College has grown extremely expensive in the last decade or so, and even when attending a public university, Americans are probably facing substantial costs for working toward their degrees. For these reasons, many college kids now take out student loans, but may not be aware that doing so can have a substantial impact on their credit standings going forward.
This might be especially true in the wake of new legislation about how interest is calculated on student loans issued by the federal government. Lawmakers recently let the law that kept interest rates on this type of financing limited to just 3.4 percent lapse, and instead passed a new rule that makes those for undergrads stay at 3.86 percent, while grad students can expect to pay 5.4 percent for the coming school year, according to a report from the Detroit Free Press. However, it's important to note that those rates are only applicable for student loans taken out this fall, and overall are tied to market interest rates.
This means that as those rise or fall, so too would the amount of interest college students would be charged, the report said. Problematically, most experts believe that rates will likely rise from their current levels, potentially in the relatively near future. For this reason, those who are still in college and likely will be for a few more years may want to consider the costs they're going to face, and what impact they might have on their future credit standings.
The good and potentially bad
The most important thing student loans can do for young adults is help them to establish a responsible borrowing history, as many may not have access to credit prior to obtaining this type of financing. In this way, you'll be able to benefit from healthy management of the account once you graduate, meaning that you'll need to make sure you're paying your bills for these balances every month on time and in full.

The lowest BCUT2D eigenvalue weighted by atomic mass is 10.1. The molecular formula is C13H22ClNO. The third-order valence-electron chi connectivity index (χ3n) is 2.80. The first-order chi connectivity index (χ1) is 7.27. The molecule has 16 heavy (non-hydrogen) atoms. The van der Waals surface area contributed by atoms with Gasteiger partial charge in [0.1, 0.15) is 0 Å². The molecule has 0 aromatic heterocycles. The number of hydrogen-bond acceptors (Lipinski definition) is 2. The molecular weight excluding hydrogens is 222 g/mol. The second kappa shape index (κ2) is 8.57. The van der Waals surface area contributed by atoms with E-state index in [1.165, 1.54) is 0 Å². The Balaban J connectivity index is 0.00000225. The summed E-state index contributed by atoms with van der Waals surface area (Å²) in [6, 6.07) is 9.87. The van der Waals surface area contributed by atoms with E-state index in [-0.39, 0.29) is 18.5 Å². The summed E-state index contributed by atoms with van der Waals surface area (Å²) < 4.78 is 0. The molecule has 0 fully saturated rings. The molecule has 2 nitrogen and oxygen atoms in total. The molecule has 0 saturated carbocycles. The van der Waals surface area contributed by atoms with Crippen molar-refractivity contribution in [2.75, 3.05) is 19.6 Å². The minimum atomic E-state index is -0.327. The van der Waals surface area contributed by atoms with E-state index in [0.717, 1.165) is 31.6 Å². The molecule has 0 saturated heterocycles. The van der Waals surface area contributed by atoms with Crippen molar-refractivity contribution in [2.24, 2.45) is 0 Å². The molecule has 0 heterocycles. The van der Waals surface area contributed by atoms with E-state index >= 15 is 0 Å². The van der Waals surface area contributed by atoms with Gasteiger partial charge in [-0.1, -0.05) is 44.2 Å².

In fact, those who have limited borrowing histories may not even know just how important a factor the ability to meet every payment deadline is. It accounts for a full 35 percent of your scores all by itself, making it the single largest factor that goes into determining your ratings. Unfortunately for many young people, they may be suffering from diminished credit scores because a large amount of student loans are currently considered delinquent because they've missed at least one deadline. Even one missed deadline can drop a credit score by more than 100 points with ease, and thus it is very important to make sure you can afford your payments every month.
That's often easier said than done for many recent college graduates, though. The job market remains difficult for many young people with limited work experience in their fields, and as such, the obligations they may face within a few months of leaving school might be too much for them to reasonably bear. Fortunately, there are a number of ways in which recent graduates with large student debts can handle these issues, including income-based repayments, deferments, and more. Exploring your options in these cases may help save your wallet and credit scores alike.
What else to know?
Of course, most college students have more credit than just their education financing by the time they graduate. Many may also have auto loans or credit cards in their name that will likewise require attention, and these cannot be deferred or worked around in the way that student loans can. For this reason, many young adults will probably need to come up with a plan for how they will manage all aspects of their finances under these new money-related realities.
As far as you're concerned, that should include budgeting carefully so that you know you'll be able to rely upon having the money to pay your bills every month. This will help you to avoid not only the credit damage that comes from missing a payment in general, but also penalty fees or interest rates that can be applied to your accounts in the event that you can't meet that deadline.
Another very important aspect of properly handling a credit score that many young people may not know about is ordering copies of your credit reports regularly. Doing so may help you to get a complete picture of your credit standing, and also potentially spot any unfair markings that may be having a negative impact on your scores overall. If you discover any such entries on these documents, it might be a good idea to contact a credit repair law firm about the situation, as this may allow you to get the problems sorted out as expediently as possible, and return you to where you deserve to be.